"Mary Nash is a major expert on the subject of Spanish women and the Spanish civil war, and she has dedicated over twenty years to unearthing data on the topic. This book is the culmination of those many years of research, and Nash's goal of examining the 'dynamics of gender power relations' is carried out with skill and rigor....This meticulously edited text is short of miraculous, given the fact that so many historical sources were destroyed or hidden away after the war. It is only since General Francisco Franco's death in 1975 that information on women in the war has surfaced. Nash has been instrumental in changing the phantom role of women activists from the Spanish civil war through her painstaking and tireless research, and by publishing this book, she has performed an invaluable historical service." -- American Historical Review, April 1998
"This is a timely and insightful account." -- American Anthropologist, March 1997
From the Inside Flap
Defying Male Civilization
examines women's role and experiences in the Spanish Civil War (1936-1939). It addresses the significant contributions made by anonymous women at the homefront as well as the heroic accomplishments of female political leaders and women who fought at the war fronts.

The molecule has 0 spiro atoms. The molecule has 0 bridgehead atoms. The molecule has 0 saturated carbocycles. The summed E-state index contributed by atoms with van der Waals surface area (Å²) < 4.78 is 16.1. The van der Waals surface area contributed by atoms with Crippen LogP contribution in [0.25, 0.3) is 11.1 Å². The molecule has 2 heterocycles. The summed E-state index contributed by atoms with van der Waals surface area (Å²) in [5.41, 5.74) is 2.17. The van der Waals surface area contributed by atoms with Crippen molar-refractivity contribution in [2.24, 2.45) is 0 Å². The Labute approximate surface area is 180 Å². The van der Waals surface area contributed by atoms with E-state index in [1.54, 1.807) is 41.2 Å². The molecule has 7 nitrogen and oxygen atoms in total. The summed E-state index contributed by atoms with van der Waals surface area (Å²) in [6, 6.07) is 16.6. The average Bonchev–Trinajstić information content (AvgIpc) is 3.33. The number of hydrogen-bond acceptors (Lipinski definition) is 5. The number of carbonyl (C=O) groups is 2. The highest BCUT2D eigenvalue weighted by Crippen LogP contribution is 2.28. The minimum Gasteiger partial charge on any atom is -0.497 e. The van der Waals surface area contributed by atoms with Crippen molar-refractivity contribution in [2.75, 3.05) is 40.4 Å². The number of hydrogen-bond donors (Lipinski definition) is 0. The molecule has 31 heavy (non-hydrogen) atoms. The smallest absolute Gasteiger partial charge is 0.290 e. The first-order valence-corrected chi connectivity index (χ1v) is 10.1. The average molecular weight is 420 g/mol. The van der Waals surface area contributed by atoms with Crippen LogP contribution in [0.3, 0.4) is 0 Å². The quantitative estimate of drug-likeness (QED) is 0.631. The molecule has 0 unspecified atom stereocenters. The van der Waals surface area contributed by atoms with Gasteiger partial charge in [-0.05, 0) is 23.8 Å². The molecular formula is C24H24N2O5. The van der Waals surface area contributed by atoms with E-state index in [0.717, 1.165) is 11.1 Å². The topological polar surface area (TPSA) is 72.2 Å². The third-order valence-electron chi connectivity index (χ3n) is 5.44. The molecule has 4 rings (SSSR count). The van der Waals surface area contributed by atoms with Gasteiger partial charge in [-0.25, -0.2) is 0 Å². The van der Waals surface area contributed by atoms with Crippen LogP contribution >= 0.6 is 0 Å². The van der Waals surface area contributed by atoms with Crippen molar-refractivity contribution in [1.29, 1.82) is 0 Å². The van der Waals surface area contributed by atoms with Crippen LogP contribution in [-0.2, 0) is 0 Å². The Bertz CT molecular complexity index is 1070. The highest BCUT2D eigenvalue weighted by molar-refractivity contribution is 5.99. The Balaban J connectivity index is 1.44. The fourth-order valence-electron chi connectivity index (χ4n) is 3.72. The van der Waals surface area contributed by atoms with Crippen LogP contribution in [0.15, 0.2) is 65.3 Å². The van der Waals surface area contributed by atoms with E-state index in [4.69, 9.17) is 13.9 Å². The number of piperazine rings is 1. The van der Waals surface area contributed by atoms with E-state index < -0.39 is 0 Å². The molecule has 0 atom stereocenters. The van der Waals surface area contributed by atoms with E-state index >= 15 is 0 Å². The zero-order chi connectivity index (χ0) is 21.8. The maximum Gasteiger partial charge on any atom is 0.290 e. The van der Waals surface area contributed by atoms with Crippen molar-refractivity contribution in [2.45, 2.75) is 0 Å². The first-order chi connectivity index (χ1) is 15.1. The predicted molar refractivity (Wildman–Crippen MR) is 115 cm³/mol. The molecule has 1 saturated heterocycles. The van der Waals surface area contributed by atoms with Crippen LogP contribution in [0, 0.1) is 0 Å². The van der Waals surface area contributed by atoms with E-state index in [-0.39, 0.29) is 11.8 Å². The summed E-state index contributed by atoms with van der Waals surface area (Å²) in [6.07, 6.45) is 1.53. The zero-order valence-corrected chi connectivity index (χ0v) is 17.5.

When the war erupted, women's lives were dramatically transformed. Amid the harsh conditions of war, women organized themselves on a vast scale to fight against fascism, published antifascist journals and newspapers, took up arms, and provided services to help others survive.
For many women, being actively involved in such a struggle was a liberating experience after having been isolated from political and public life. As they gained confidence in their own capabilities, these women began questioning their traditional role in society and the restrictions that had been imposed on them because of their gender.
Based on Dr. Nash's extensive research and her interviews with women activists from the Spanish Civil War, Defying Male Civilization assesses the significance of women's involvement in the antifascist struggle against Franco. It introduces readers to the complex reality of war and revolution from a gender perspective, focusing not only on women's heroic achievements but on the limitations of change.
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